Grandpa Kewl

Book Review – The Art of War, Sun Tzu

The Art of War

Sun Tzu

This small book, written about 2500 years ago, is the single most significant military text in all human history. Its lessons have been applied to numerous fields outside the strictly military from business management to professional sports. It has stood the test of time and continues to inspire and educate.

You are alive today only because someone in your past read and employed this book’s teachings.

This particular volumn, a translation by Lin Wusun is nicely illustrated by examples of Chinese weapons, artifacts, art and writings. No idea where I purchased it. It took one day to read it – first part on the trip into DC and the last half on the return home.

A few assorted quotations that I found interesting:

The Way: “By ‘the Way,’ I mean moral influence, or that which causes the people to think in line with their sovereign so that they will follow him through every vicissitude, whether to live or die, without fear of mortal peril.”

“War is a game of deception.”

“For there has never been a prolonged war from which a country has benefited.”


Immediately reminded me of the Vietnam war.

“Thus, the best policy in war is to thwart the enemy’s strategy.”



“There are three ways by which a sovereign may bring disaster to his army: One he arbitrarily orders his army to advance or retreat when in fact it should not, theu hampering the initiative of the army. Two, he interferes with the administration of the army when he is ignorant of its internal affairs, thus causing confusion among the officers and men. Three, he interferes with the officers command, unaware of the principle that an army should adopt different tactics acording to different circumstances.”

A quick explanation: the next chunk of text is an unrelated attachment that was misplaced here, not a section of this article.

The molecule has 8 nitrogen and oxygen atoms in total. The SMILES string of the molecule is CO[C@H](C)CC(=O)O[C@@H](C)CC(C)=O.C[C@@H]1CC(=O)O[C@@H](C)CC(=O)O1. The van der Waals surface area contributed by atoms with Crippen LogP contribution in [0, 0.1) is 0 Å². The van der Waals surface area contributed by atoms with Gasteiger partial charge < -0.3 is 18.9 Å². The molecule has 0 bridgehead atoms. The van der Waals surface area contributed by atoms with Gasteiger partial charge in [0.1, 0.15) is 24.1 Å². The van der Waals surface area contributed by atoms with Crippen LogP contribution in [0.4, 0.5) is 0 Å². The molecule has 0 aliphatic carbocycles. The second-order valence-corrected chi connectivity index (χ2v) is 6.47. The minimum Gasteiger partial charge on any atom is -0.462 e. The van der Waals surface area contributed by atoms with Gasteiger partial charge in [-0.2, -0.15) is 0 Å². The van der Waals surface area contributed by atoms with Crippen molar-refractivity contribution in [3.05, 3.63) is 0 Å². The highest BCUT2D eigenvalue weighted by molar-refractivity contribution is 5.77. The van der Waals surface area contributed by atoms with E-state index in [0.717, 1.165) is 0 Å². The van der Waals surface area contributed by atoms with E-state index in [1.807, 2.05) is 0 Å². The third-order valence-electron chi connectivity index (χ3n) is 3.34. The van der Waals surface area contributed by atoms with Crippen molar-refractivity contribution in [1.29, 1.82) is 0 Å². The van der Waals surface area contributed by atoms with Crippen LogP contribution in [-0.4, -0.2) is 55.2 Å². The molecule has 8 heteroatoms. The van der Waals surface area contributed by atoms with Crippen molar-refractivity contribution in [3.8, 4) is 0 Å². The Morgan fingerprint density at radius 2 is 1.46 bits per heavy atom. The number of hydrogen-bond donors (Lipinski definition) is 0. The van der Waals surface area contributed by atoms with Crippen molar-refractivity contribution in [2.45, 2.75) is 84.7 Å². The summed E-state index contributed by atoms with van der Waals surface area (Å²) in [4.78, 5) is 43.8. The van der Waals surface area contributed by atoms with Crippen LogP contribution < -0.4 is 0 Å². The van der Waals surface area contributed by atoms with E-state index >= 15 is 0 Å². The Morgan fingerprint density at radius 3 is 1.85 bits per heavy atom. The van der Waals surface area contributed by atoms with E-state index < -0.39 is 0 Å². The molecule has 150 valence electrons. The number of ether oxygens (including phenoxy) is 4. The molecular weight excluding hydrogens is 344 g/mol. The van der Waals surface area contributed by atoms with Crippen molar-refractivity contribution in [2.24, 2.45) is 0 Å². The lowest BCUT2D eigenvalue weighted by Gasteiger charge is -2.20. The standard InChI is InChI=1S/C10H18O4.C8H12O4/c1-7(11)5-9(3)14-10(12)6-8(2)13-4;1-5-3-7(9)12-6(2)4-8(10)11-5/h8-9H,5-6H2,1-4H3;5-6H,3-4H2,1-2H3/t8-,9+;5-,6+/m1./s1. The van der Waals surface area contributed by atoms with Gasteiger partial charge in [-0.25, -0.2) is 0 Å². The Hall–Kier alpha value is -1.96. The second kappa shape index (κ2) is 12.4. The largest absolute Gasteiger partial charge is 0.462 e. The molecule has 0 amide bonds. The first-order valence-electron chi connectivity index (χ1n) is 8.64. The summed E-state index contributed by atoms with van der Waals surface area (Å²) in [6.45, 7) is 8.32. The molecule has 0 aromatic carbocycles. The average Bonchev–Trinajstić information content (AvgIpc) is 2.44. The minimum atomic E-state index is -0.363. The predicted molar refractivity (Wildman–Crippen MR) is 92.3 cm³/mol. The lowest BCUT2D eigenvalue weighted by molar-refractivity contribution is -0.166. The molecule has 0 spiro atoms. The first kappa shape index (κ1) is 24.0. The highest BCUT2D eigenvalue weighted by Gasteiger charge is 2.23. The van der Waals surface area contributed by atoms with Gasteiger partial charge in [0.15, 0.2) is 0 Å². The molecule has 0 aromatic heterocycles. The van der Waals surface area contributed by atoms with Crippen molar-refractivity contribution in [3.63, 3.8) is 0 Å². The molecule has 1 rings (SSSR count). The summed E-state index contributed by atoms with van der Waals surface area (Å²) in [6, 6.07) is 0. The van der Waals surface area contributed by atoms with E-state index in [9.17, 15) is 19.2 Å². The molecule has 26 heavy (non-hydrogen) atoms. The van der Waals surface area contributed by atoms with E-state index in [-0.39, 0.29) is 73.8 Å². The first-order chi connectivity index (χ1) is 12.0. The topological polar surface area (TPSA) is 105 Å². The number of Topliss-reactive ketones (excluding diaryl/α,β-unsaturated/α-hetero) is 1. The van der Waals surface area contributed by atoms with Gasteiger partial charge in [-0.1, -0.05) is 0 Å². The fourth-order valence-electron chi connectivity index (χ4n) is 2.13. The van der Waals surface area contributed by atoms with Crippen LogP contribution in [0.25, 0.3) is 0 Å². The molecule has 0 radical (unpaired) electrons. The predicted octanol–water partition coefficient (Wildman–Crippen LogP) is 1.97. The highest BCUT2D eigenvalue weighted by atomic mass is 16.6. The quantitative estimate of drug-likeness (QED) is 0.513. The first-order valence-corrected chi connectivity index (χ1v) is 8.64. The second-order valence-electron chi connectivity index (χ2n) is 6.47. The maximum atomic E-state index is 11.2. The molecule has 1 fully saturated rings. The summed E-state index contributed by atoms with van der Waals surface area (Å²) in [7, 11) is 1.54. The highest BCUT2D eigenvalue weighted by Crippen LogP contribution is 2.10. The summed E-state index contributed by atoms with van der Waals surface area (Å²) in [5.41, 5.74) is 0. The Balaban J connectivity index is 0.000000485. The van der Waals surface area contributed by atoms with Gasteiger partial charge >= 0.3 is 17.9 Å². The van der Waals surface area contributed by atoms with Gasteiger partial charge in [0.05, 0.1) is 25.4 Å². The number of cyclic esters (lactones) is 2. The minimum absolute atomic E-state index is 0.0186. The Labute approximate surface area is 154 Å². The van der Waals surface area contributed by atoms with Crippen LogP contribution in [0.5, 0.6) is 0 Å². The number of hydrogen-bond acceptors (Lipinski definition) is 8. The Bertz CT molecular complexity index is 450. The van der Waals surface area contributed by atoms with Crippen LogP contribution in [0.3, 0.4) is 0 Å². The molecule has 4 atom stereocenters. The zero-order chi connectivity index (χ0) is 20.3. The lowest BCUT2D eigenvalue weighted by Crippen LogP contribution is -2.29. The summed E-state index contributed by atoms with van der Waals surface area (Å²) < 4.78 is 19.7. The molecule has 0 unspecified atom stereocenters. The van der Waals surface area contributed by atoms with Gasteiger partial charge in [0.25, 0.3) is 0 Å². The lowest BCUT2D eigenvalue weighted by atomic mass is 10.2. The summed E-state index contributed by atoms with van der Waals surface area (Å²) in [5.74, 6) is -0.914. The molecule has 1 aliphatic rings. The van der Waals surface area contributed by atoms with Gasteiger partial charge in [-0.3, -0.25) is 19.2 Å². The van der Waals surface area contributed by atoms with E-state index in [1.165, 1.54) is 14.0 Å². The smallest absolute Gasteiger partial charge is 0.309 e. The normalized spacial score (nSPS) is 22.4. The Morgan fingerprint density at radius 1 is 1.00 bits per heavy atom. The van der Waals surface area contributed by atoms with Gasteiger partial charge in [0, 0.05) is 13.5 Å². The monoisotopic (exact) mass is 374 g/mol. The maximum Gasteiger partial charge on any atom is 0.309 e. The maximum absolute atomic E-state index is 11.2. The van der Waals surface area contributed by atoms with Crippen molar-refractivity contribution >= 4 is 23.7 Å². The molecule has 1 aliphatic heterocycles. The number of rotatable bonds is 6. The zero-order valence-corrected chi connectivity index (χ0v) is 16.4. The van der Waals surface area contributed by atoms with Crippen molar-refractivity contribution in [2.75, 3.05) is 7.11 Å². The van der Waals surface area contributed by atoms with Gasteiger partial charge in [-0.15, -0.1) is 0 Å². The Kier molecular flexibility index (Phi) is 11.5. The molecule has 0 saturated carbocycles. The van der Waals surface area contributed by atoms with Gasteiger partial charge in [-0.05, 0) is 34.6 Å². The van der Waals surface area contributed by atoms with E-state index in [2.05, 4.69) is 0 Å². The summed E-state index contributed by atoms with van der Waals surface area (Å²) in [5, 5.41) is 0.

Speaks to the tendency of certain American presidents to micro-manage their conflicts

“Therefor I say: Know your enemy and know yourself and you can fight a hundred battles without peril.”


Knowing oneself is key

“Generally, he who first occupies the field of battle and awaits his enemy is rested and prepared; he who comes late to the scene and hastens into battle is weary and passive.”


My first thought was of the Battle of Hastings

“Hence, it is a rule in war that you must not count on the enemy not coming, but always be ready for him…”


This caused me to think of the ‘Pre-9/11″ mode of thinking we are sinking into. Another way os saying “Eternal vigilance is the price of freedom.”

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